Technology and the Crime Society: Rethinking Legal Protection
Abstract:Building on existing insights of the risk society and the surveillance society, this article sketches the contours of the emerging crime society, where every form of human behaviour is perceived in terms of potential criminal risk and controlled by means of criminal law. It articulates the pivotal role of technology in the ever increasing footprint of criminal law, as it facilitates criminalisation, expanding policing, preventative and architectural approaches, and pervasive surveillance. Criminal law is shifting from a last resort to a primary tool of social control: criminal risk governance. This paradigm shift goes hand in hand with a shift in the power balance between government and citizens, and therefore forces us to rethink legal protection. Apart from continuing to ensure a balanced investigation of concrete crimes and a fair trial, the advent of the crime society also calls for embedding organised distrust throughout the criminal justice system, by systematic auditing and administrative controls.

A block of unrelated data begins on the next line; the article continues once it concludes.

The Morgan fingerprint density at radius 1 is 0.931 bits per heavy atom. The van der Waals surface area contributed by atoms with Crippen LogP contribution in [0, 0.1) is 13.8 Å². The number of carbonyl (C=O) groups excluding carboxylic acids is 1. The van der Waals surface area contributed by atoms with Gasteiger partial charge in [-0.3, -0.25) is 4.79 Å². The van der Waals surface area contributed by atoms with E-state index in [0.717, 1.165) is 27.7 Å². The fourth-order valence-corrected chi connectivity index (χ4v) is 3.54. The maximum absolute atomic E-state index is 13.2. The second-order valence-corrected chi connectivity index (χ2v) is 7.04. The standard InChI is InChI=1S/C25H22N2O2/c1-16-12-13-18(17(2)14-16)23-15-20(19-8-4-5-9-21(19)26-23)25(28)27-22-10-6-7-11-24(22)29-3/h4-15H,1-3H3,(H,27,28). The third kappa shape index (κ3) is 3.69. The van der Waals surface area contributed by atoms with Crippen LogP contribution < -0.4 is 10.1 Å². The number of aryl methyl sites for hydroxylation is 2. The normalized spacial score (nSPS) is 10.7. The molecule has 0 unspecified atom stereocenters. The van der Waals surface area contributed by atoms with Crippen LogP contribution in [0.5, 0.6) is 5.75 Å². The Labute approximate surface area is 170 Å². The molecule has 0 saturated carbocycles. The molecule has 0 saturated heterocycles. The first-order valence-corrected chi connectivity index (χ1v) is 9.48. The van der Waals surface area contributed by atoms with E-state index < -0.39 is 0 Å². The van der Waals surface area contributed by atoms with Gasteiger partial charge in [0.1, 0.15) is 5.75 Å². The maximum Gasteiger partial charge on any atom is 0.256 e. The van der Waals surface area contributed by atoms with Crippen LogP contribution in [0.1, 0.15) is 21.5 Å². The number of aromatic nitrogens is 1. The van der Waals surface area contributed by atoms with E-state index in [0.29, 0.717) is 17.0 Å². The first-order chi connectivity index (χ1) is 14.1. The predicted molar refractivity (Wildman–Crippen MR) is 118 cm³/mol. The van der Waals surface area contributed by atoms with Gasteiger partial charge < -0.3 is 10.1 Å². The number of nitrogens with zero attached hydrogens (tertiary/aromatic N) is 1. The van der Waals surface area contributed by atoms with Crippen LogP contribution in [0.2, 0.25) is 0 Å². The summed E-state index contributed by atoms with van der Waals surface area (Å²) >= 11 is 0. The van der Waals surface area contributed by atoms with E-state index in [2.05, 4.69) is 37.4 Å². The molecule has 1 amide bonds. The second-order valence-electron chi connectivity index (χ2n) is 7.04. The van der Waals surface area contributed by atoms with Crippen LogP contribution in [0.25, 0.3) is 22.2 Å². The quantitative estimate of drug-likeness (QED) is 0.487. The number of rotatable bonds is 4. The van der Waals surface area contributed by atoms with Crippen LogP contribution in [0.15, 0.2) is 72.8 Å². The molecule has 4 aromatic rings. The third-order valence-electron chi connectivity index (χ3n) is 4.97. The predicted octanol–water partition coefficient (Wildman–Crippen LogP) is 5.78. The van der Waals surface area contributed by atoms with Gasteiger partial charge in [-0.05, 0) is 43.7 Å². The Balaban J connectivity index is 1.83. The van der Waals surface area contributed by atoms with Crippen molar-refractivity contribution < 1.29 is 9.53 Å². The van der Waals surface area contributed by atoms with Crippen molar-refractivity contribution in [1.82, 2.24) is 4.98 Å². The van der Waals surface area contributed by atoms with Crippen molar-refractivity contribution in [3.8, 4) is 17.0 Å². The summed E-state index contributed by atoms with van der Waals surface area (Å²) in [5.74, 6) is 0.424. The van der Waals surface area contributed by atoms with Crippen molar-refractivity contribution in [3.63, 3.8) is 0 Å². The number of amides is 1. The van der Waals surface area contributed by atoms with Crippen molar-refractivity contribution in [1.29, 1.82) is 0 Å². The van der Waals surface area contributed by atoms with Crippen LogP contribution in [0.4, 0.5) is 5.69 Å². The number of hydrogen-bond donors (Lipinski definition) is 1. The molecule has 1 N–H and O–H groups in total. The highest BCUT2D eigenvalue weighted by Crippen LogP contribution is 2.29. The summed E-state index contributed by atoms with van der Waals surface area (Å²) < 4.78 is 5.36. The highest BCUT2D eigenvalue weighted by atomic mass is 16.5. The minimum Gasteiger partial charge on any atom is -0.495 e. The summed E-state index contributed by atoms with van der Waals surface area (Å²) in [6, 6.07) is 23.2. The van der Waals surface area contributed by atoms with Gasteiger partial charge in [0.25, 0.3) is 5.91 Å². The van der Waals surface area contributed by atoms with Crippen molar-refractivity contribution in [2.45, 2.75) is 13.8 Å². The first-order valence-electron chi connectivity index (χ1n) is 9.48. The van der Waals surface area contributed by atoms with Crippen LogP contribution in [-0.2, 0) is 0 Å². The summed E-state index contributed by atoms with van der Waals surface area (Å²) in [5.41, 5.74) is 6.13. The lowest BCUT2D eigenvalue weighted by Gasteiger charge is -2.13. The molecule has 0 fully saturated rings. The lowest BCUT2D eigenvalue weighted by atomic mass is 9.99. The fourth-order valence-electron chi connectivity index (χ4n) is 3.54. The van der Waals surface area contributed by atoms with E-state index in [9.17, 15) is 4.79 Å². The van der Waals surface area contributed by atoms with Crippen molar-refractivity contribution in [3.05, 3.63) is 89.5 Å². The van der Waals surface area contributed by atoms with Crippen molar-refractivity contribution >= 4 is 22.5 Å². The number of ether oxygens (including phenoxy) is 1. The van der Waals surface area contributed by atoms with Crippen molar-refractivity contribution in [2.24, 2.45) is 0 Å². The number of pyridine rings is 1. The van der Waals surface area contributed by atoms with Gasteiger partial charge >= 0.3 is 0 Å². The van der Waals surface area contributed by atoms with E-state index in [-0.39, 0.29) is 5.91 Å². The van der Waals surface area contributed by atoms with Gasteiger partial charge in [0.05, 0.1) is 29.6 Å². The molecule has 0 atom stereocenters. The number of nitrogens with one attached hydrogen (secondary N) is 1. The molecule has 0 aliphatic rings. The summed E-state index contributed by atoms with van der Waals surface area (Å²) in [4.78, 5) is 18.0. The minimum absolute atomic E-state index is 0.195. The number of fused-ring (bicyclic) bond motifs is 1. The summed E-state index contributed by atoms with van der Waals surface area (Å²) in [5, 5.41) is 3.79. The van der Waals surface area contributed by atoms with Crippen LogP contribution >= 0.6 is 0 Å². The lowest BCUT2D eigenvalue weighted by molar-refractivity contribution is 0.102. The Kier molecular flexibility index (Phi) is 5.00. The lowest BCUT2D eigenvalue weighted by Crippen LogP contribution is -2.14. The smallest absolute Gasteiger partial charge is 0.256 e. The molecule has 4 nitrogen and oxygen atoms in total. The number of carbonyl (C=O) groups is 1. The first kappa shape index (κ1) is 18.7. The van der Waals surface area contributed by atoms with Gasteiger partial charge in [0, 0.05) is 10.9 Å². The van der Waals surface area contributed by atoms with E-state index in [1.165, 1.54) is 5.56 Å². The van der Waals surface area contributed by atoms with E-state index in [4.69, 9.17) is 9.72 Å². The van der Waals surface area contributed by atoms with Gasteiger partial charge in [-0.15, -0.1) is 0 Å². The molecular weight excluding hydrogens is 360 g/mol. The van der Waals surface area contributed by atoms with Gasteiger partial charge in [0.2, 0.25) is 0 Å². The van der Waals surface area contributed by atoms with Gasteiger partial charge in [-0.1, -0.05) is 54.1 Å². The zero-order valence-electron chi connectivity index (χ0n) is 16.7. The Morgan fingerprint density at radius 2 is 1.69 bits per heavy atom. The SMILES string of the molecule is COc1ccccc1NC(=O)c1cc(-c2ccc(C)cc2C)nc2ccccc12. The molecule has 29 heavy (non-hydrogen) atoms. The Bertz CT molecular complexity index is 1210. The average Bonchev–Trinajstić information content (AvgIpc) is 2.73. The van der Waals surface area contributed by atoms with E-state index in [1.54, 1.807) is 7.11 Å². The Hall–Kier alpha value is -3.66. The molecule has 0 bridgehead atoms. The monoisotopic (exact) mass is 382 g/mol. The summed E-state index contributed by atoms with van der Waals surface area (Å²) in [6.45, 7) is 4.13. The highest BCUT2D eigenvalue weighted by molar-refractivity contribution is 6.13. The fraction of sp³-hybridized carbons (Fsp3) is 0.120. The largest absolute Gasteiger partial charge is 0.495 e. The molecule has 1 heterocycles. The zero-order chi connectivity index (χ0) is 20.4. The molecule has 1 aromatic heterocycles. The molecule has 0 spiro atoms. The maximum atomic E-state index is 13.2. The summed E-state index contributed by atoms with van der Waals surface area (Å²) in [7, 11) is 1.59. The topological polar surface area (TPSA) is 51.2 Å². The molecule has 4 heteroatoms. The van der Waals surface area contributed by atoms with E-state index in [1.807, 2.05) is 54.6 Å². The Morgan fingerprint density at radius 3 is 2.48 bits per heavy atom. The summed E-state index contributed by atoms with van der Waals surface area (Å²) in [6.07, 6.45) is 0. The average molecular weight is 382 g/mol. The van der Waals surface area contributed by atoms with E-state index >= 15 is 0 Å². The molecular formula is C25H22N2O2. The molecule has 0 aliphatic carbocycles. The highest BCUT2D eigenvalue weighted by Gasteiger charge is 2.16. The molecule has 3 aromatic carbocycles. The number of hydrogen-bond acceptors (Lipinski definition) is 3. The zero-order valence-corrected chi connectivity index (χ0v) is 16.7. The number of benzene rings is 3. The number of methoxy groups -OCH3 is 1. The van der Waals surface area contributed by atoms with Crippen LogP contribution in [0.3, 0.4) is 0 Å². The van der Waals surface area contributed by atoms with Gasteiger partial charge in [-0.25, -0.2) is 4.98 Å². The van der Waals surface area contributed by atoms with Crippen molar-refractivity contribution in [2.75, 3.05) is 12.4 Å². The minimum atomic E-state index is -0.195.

Document Type: Research Article
Publication date: July 1, 2009
Stem cell research, cloning, GMOs ... How do regulations effect such emerging technologies? What impact do new technologies have on law? And can we rely on technology itself as a regulatory tool?
The meeting of law and technology is rapidly becoming an increasingly significant (and controversial) topic. Law, Innovation and Technology is, however, the only journal to engage fully with it, setting an innovative and distinctive agenda for lawyers, ethicists and policy makers. Spanning ICTs, biotechnologies, nanotechnologies, neurotechnologies, robotics and AI, it offers a unique forum for the highest level of reflection on this essential area.